The nature of informational continuity of care in general practice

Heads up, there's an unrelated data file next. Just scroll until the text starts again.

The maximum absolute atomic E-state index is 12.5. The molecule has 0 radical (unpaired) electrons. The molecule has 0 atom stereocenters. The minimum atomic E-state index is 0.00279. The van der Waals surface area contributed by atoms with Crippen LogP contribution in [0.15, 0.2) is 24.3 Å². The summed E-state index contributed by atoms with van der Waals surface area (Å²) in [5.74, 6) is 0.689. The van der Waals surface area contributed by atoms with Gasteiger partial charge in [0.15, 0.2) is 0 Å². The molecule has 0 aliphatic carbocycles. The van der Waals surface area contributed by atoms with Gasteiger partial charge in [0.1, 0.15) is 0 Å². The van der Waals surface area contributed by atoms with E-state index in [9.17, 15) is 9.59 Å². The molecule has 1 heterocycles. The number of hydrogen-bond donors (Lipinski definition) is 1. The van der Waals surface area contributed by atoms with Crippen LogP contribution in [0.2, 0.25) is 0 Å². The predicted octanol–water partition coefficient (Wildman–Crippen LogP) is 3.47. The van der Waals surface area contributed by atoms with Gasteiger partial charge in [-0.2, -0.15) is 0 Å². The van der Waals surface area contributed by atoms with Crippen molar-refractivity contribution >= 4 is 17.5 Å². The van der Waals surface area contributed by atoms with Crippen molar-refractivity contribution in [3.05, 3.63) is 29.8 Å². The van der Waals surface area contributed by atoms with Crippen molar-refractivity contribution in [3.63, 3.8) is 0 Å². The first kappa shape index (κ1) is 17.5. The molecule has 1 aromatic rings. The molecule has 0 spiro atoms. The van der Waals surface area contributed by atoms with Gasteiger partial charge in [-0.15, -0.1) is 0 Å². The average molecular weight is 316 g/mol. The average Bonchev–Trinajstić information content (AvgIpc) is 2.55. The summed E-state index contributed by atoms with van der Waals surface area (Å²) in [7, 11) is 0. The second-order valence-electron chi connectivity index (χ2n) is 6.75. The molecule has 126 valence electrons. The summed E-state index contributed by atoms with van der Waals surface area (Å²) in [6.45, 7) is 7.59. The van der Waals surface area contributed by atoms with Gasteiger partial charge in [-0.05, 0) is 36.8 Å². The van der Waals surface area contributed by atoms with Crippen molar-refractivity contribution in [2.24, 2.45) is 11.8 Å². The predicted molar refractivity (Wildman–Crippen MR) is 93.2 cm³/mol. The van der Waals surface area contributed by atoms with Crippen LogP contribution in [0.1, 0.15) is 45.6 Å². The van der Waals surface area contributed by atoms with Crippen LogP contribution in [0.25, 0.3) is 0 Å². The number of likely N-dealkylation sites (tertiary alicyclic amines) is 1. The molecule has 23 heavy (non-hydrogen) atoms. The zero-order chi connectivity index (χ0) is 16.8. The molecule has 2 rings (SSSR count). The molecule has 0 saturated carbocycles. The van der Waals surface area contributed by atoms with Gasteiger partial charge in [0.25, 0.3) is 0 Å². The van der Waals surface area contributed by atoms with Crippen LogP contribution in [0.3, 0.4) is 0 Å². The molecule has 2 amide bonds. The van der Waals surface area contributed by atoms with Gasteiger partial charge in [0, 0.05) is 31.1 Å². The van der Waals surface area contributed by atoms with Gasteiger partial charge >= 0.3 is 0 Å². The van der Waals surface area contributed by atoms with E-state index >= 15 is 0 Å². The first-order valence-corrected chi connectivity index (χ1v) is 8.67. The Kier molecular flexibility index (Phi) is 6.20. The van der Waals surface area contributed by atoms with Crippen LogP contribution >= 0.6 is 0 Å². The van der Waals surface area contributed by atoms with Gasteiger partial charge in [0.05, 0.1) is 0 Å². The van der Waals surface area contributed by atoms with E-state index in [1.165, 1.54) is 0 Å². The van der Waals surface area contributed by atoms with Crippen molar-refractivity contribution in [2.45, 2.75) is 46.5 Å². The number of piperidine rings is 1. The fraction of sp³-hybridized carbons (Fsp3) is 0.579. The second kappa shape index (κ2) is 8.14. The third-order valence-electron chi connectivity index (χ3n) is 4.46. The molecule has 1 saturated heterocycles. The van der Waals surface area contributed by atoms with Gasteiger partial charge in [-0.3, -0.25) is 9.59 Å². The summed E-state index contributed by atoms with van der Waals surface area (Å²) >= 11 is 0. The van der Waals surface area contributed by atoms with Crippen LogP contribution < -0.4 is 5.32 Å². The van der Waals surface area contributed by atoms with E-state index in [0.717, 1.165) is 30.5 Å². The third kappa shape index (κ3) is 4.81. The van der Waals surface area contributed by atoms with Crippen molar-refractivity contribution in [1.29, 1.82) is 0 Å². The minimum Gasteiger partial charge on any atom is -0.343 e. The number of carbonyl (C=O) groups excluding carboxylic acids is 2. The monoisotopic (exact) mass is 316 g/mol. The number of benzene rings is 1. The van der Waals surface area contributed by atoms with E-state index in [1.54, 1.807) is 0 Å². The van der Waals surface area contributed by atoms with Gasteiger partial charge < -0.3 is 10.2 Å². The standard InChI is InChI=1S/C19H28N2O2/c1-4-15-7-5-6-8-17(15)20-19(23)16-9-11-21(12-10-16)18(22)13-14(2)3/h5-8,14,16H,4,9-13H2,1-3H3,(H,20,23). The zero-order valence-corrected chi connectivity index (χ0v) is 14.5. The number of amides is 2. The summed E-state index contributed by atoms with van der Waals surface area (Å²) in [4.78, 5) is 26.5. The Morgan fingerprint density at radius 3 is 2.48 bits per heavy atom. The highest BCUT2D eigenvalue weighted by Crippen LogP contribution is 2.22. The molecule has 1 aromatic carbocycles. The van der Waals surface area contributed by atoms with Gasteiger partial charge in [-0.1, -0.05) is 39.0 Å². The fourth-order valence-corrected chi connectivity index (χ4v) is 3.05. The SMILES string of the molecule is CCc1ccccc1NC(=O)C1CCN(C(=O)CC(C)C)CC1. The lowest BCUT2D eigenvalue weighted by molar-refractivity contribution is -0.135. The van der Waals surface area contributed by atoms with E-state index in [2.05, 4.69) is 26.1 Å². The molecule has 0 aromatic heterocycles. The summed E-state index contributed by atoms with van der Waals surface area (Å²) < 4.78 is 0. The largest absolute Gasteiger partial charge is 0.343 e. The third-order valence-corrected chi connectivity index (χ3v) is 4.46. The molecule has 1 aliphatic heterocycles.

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BACKGROUND: The availability of patient information to practitioners forms the basis of informational continuity of care. Changes in family practice that now encourage multiphysician clinics have meant that informational continuity of care has become crucial because it is likely that a patient will not continuously see the same doctor. Therefore a review of the nature of informational continuity is useful. AIM: To answer the question 'How is informational continuity developed in general practice?'. DESIGN OF STUDY: A rigorous systematic review of relevant electronic databases. METHOD: Databases were searched for articles answering the research question. Articles focused on family medicine and informational continuity of care were included. Data from reviewed articles were independently extracted and reviewed by two researchers. Conceptual and evidence-based articles were included. RESULTS: Initially, 193 articles were obtained from all five bibliographic databases; 57 were retained following title and abstract review. Of these, 34 articles were included in the final systematic review. Results show that informational continuity of care is developed using paper/electronic records and remembered information collectively, through a series of doctor-patient consultations over time. Obstacles to its development are practitioners not recording patient information and patients not disclosing important details. CONCLUSION: These findings have implications for newer styles of primary care that may have a negative impact in the successful management of chronic illnesses in particular.
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